Perhaps the most important quality of topsoil is that it is packed with nutrients, to nourish plants and help them to grow.
The majority of the nutrients in our topsoil are naturally provided by our soil’s organic matter – things such as worms, insects, broken down foliage etc, as well as lots of microorganisms.
What is topsoil used for?
A thriving garden starts with knowing your topsoil type. Plants require food (nutrients) to thrive just as we do, promoting healthy growth and giving us that colourful display or bumper crop of fruit or vegetables we desire. For the better matched the plant is to the growing medium the healthier it will be, helping to avoid disease, insects or fungus.
It is never too soon or too late to test your soil composition and is so easy. I purchased a kit from Buckerfields for around $30. It comes complete with everything you need. Everything is colour coded, including the comparator films and capsules for easy use. Also included is a planting pH preference list for the gardener.
A soil tester should be used periodically to ensure there is a balance of nutrients to support life. It is especially important in the spring before you get going in the garden, to see if you need to amend the topsoil for better growing results.
How do you test Your Topsoil
If your current garden is showing signs of stress then it is equally important to check it, after you have eliminated other problems that could correlate to stress. eg…poor topsoil drainage, insufficient sunlight, insects or disease. These issues will also cause leaf discolouration and stunted growth as well, so rule them out first before you conclude it is the soil. Most gardens do require amendments periodically as the nutrients are used up by plant consumption and nutrients leaching out from natural seasonal changes, such as seasonal rains. A periodic test kit will let you catch nutrient deficiencies before they adversely affect your shrubs. Besides indicating nutrient deficiencies, this can also provide information on acidity, the percentage of organic matter in your topsoil, and the texture.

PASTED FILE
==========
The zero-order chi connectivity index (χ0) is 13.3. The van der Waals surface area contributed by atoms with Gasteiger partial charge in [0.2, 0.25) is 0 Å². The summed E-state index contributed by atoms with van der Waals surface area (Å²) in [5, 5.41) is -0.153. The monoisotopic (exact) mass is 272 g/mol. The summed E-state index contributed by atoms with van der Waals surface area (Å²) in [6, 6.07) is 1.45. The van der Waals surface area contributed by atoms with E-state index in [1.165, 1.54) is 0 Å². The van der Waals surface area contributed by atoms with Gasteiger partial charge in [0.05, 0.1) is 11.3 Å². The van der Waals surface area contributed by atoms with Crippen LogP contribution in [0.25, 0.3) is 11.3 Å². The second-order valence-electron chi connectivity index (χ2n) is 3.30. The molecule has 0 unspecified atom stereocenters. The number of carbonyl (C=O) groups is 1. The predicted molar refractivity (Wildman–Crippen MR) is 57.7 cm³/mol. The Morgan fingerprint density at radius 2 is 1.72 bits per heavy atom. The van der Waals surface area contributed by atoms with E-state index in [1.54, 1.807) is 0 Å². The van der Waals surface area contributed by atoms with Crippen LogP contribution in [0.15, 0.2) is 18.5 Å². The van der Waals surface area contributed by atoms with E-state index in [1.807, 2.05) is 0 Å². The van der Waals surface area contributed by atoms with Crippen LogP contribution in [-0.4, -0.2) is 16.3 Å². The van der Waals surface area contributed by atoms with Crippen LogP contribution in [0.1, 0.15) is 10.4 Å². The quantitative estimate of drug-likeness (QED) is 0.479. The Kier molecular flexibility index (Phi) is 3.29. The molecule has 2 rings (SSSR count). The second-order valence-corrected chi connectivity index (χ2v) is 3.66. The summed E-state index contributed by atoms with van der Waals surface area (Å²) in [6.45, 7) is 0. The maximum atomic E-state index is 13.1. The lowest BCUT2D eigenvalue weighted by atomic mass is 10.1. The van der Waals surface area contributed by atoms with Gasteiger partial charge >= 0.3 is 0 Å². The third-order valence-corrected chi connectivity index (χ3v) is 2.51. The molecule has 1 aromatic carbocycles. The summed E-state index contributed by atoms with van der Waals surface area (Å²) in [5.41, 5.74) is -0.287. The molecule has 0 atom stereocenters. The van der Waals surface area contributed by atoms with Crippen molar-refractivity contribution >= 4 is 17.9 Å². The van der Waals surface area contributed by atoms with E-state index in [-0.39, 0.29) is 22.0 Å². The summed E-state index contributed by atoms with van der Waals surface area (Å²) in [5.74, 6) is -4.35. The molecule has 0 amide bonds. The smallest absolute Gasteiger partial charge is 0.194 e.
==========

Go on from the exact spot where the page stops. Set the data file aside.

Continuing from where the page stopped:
Proper testing = True Validity of Results
The results validity depends on your sample collection. If you are testing your lawn then only take samples from the lawn. Do not take samples from the vegetable or flower garden areas as the soil could and probably is different. To test your lawn, use a shovel and slice through the grass up to 6 inches deep. Roots naturally grow 4 to 6 inches deep so digging this deep will give you a true picture of the nutrient base. Make sure to take several samples throughout your lawn area and mix them in a clean container. A typical sample requires 1 cup of topsoil so mix your samples together and add bottled, distilled or spring water. Do not use treated tap water as it will skew your test results.